Assessing climate change adaptations for community-scale water resources using a low-frequency weather generator

Yuan Hua Li, Ching Pin Tung, Yuan Hung Li, Pei Yuan Chen

Research output: Contribution to journalArticlepeer-review

Abstract

Water adaptation strategies are necessary for decreasing climate change impacts on local societies. This study models a community water supply system as a distributed adaptation measure for decreasing the loading of the centralized water supply system. The modeled community water supply system addresses both supply and demand at the community scale using constructed wetlands, rainwater harvesting systems, household storage, and paddy fields. The purpose of this study was to evaluate a community water supply system in various climate change scenarios using three performance indicators: water saving efficiency (WSE), tolerance duration (TD), and water use efficiency (WUE). A low-frequency weather generator (LF-WGEN) was proposed and used to produce future weather data for evaluating the impacts of climate change. LF-WGEN generates future weather data based on climate scenarios derived from the outputs of general circulation models (GCMs, such as HadGEM2-AO and CSIRO-Mk3-6-0) which project current and future climate based on different representative concentration pathways (RCPs). The results indicate that low impact development (LID) modules have better performance in the first growth period and may maintain domestic functionality under climate change. All indicators show positive correlations with rainfall in most of the climate scenarios. However, with slight decreases in predicted rainfall, the WUE and WSEagri showed negative correlations to rainfall in the RCP 2.6 HadGEM2-AO and RCP 4.5 CSIRO-Mk3-6-0 climate scenarios. This could be due the lower number of consecutive dry days predicted by the LF-WGEN causing a slightly increased wetland inflow that would then decrease the irrigation water supply. Overall, the community water supply system showed strong performance in the various climate scenarios. Further study of the community water supply system needs to include an optimization of adaptation measures for practical applications.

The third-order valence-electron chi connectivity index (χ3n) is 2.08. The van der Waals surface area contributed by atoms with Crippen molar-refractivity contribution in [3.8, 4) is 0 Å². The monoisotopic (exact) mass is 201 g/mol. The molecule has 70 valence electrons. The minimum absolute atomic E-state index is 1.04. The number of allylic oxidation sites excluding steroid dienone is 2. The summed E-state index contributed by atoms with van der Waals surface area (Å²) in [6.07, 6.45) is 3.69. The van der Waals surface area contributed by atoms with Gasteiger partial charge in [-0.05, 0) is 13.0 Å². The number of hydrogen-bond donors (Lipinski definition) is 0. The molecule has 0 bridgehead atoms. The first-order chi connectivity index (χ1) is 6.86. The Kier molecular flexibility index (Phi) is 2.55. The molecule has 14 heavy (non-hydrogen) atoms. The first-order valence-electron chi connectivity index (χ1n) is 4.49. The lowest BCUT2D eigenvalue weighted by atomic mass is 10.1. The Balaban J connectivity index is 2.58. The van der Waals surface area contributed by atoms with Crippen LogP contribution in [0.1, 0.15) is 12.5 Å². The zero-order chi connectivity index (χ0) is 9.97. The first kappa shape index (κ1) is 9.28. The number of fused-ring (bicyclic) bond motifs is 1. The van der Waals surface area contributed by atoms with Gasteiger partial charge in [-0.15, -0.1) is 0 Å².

Original languageEnglish
Pages (from-to)55-69
Number of pages15
JournalPaddy and Water Environment
Volume16
Issue number1
DOIs
StatePublished - 1 Jan 2018

Keywords

  • Adaptation
  • Climate change
  • Community water supply system
  • Low-frequency weather generator
  • Water resources

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